In principle, I have no objection whatever to sundry Jewish individuals being paid more than me. When I embarked on an academic career I knew that I would never number myself among the high-end earners.
My father, who became a self-employed salesman, never knew from one week to another what his disposable income would be. So what concerned me was that my weekly or monthly income would be predictable, and that there would be a final-salary index-linked pension (a concept my dad could never quite get his head around) to sustain my declining years. And so it is.
But at least I can say that (on the whole) I have had a series of careers that I have enjoyed - teaching, lecturing and writing. My moneyed acquaintances in the worlds of business and commerce tell me they are genuinely envious of this freedom. I am certainly not envious of them.
These autobiographical musings formed the backcloth to my consideration of the JC's recent feature on the salaries of executives working for a range of Anglo-Jewish charitable organisations. I was shocked by what I read. Let me deal first with the clerics among us.
Leaving personalities entirely aside, I simply do not believe it is necessary (let alone wise) for any synagogal body to pay its top cleric a six-figure (let alone a high six-figure) sum by way of annual remuneration.
Let's ignore for now the thorny issue of the rabbinical salary "package" - such as a house, a pension, perhaps even a car - which the figures given by the JC do not reflect.
Let's remember instead that the idea of a rabbinical leader as a full-time salaried position is of very recent origin. The rabbis of the Talmud had regular daytime jobs, as blacksmiths, potters, cobblers, carpenters, charcoal-burners, tailors and the like. Others were goldsmiths, silversmiths and doctors.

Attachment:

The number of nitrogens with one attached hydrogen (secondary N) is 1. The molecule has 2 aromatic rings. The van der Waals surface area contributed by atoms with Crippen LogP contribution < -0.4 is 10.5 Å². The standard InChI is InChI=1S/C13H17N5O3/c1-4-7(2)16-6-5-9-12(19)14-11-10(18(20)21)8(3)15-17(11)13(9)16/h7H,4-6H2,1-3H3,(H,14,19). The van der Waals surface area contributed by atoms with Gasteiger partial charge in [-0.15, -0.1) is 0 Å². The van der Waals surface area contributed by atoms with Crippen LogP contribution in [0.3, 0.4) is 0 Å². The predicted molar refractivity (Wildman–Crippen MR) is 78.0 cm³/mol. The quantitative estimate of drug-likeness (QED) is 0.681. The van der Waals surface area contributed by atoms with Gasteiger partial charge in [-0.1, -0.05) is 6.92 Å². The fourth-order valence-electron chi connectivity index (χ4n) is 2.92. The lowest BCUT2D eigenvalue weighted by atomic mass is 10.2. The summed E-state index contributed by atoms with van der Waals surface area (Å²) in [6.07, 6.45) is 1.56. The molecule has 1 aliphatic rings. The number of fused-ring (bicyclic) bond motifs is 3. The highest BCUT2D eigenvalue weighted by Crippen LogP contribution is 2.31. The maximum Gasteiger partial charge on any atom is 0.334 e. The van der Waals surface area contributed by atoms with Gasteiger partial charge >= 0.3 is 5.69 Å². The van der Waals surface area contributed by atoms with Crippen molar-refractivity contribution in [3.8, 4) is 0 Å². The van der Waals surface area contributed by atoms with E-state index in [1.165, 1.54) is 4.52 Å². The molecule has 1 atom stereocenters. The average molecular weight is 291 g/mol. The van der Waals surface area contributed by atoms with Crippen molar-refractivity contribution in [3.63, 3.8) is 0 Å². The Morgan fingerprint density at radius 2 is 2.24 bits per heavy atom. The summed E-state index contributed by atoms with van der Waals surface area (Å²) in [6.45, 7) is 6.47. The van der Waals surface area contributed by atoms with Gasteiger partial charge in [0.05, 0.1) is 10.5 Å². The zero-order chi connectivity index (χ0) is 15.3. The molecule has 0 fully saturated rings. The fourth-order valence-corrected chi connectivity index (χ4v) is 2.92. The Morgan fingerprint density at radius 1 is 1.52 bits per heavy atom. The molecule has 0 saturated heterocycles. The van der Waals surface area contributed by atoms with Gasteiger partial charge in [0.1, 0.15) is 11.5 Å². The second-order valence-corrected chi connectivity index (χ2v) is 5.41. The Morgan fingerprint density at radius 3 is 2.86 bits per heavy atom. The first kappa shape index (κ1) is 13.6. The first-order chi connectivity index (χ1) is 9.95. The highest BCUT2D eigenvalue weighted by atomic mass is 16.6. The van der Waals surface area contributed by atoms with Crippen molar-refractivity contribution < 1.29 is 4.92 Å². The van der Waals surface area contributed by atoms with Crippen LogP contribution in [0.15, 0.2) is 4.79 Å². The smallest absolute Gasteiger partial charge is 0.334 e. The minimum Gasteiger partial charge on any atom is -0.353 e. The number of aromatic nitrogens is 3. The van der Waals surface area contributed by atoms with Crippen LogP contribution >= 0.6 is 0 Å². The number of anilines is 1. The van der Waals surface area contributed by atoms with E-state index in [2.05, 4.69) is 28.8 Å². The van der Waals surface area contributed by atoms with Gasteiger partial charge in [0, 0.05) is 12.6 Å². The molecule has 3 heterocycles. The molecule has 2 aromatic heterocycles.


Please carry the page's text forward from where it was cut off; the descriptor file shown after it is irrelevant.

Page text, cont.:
Maimonides was a GP. The religious authority of the Clapton Federation Synagogue that I attended as a boy - the universally respected Rabbi Rashbass - was a businessman. His religious duties at the synagogue were strictly part-time, and he once confessed to me that he would have had it no other way.
He also told me why: he was beholden to no one individual or small group of individuals for his daily bread: his home was his own and his first-hand experience of the real world of work enabled him to bring to his rabbinical duties a deep sense of practicality that he would not otherwise have possessed.
Ultimately, I accept that it is for the trustees of any particular charity to determine the remuneration of their top executives. But a charity is just that. It relies on the voluntary generosity of its patrons and donors. It is not a business. Why the Community Security Trust needs to pay its chief executive a salary not far short of £190,000 a year (does that figure include or exclude pension arrangements?) is quite beyond me.
It will be said that salaries need to be "competitive." What does this mean? In the world of academia, the use of executive recruiters has had a predictable effect on the pay of UK vice-chancellors, because recruiters customarily charge a search-fee that is equivalent to the first year's salary of those whom they assist in appointing to these gilded positions.
In the taxpayer-funded HE sector, rank-and-file staff this year have had to accept wage increases of not more than one per cent, while vice-chancellors in the elite "Russell Group" have seen their gross pay rise by an average of over eight per cent.
We now know what the chief executives earn. But what about other employees?
The evidence here is largely anecdotal. Even so, it is hardly reassuring. We do know that while the chief executive of the CST is paid between £170K and £189K, the organisation relies on an army of volunteers paid precisely nothing at all.
More generally, clerical staff within Jewish organisations are, in my experience, paid at a level that borders on the immoral.
To this unedifying picture we have to add the blatant disparities (to which Laura Marks and Norma Brier have drawn attention) between the pay of male and female chief executives - disparities that I suspect are the norm irrespective of seniority.
Sooner or later, someone will have the guts to bring these matters before an employment tribunal. Who could possibly blame them?